Decay of the electron density and the electron collision frequency between successive discharges of a pulsed plasma jet in N2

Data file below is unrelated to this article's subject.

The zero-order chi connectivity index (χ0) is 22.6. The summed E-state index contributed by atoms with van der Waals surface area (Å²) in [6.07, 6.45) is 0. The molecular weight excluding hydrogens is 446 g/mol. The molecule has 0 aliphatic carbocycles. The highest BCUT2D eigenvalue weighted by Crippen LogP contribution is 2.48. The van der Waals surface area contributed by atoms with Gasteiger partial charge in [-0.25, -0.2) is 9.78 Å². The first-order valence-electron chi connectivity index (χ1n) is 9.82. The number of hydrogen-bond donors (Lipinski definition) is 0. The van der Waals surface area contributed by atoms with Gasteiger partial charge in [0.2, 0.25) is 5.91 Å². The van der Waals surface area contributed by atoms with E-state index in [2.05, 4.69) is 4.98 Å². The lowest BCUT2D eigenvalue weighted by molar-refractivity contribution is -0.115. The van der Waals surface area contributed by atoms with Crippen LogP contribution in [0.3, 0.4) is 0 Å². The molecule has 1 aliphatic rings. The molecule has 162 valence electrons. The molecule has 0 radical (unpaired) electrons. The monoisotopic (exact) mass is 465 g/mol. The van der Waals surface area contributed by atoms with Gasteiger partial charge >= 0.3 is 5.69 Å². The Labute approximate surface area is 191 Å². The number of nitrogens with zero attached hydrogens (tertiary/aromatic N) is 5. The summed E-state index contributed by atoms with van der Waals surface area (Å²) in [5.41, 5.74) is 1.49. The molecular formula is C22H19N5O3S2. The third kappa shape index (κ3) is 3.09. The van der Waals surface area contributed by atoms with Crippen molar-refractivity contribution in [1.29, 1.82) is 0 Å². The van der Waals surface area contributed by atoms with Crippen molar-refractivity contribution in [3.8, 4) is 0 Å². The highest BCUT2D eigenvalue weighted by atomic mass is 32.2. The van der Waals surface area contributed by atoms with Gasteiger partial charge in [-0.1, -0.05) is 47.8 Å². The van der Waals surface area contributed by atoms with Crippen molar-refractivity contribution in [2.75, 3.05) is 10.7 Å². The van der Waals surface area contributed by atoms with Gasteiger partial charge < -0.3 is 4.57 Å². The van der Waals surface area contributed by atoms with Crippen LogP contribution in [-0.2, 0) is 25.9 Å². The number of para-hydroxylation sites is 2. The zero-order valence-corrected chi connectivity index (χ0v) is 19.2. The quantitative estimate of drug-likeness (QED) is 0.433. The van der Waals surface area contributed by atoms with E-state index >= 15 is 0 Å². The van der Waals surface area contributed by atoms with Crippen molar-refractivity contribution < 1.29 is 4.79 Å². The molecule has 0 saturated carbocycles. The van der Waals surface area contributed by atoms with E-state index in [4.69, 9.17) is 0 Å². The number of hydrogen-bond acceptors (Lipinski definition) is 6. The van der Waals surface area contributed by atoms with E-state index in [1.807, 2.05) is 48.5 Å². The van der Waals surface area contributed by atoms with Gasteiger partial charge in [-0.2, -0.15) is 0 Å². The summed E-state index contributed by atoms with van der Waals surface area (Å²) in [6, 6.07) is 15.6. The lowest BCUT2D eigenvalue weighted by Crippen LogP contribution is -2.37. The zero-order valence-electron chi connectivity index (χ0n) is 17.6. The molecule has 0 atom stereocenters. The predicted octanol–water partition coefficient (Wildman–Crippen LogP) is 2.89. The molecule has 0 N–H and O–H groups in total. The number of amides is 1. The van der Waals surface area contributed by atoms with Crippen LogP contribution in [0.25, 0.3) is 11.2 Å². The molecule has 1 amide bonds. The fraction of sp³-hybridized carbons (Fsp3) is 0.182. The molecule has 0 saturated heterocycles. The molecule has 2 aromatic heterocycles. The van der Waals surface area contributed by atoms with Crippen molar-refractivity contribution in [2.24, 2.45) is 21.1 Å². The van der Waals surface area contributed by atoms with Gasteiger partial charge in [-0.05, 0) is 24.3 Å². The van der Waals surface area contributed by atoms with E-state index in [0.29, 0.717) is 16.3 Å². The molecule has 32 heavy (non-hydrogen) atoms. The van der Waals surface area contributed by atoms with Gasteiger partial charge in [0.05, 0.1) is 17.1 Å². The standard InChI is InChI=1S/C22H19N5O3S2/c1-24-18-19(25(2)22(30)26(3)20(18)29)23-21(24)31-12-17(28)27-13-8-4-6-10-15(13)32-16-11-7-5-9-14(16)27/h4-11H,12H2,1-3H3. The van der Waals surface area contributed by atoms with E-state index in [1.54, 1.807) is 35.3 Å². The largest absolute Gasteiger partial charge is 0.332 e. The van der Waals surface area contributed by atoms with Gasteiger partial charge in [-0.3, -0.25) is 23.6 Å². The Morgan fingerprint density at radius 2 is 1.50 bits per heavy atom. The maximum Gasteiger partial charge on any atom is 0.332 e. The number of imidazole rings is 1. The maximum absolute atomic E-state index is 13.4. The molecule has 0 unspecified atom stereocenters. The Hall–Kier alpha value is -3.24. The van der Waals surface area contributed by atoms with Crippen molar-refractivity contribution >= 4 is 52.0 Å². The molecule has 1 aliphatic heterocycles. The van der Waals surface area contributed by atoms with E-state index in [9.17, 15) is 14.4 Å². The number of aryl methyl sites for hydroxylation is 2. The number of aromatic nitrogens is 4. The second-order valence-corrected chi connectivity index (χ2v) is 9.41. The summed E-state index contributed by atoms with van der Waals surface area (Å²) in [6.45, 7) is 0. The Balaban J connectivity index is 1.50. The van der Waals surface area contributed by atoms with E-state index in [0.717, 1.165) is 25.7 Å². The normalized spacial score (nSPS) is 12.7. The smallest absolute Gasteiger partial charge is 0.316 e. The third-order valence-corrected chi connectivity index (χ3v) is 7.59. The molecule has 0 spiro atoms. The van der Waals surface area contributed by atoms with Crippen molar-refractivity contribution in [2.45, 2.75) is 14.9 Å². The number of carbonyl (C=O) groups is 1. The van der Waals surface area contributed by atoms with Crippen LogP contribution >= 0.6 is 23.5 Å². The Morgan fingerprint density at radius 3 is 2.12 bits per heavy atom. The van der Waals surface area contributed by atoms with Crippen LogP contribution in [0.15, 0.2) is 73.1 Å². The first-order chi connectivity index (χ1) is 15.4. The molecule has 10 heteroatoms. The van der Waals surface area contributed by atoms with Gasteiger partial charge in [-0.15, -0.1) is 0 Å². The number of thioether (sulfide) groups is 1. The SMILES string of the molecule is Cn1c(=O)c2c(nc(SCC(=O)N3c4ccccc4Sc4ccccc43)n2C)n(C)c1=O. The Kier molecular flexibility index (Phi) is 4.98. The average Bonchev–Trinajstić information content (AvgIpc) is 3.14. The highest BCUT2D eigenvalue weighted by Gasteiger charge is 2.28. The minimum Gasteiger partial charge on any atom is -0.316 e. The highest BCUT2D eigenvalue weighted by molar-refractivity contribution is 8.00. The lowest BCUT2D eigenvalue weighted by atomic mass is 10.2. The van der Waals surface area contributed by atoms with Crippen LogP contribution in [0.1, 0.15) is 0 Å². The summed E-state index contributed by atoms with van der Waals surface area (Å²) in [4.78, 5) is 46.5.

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The decay of the electron density and electron collision frequency between successive discharges in a pulsed plasma jet in N2 feed gas has been investigated using microwave cavity resonance spectroscopy. The method and analysis were adapted to be able to apply this diagnostic to a pulsed plasma jet at atmospheric pressure. The results are compared to a global model. It is shown that the electron density and effective collision frequency can be measured using this technique from about 1 μs up to approximately 60 μs after the discharge, where the former time scale is limited by the response time of the cavity and the latter by the detection limit of the setup. Although the data analysis requires an estimation of the plasma volume, which limits the absolute accuracy of the electron density to its order of magnitude, the measured electron densities are in the same range as those predicted by the global model. Additionally, there is a good qualitative agreement in the electron density decay rate between the measurements and the model. Furthermore, it is inferred from the model that the minimum seed electron density required for repeatable guided streamer discharges in a pulsed plasma jet in N2 feed gas is of the order of 1015 m-3.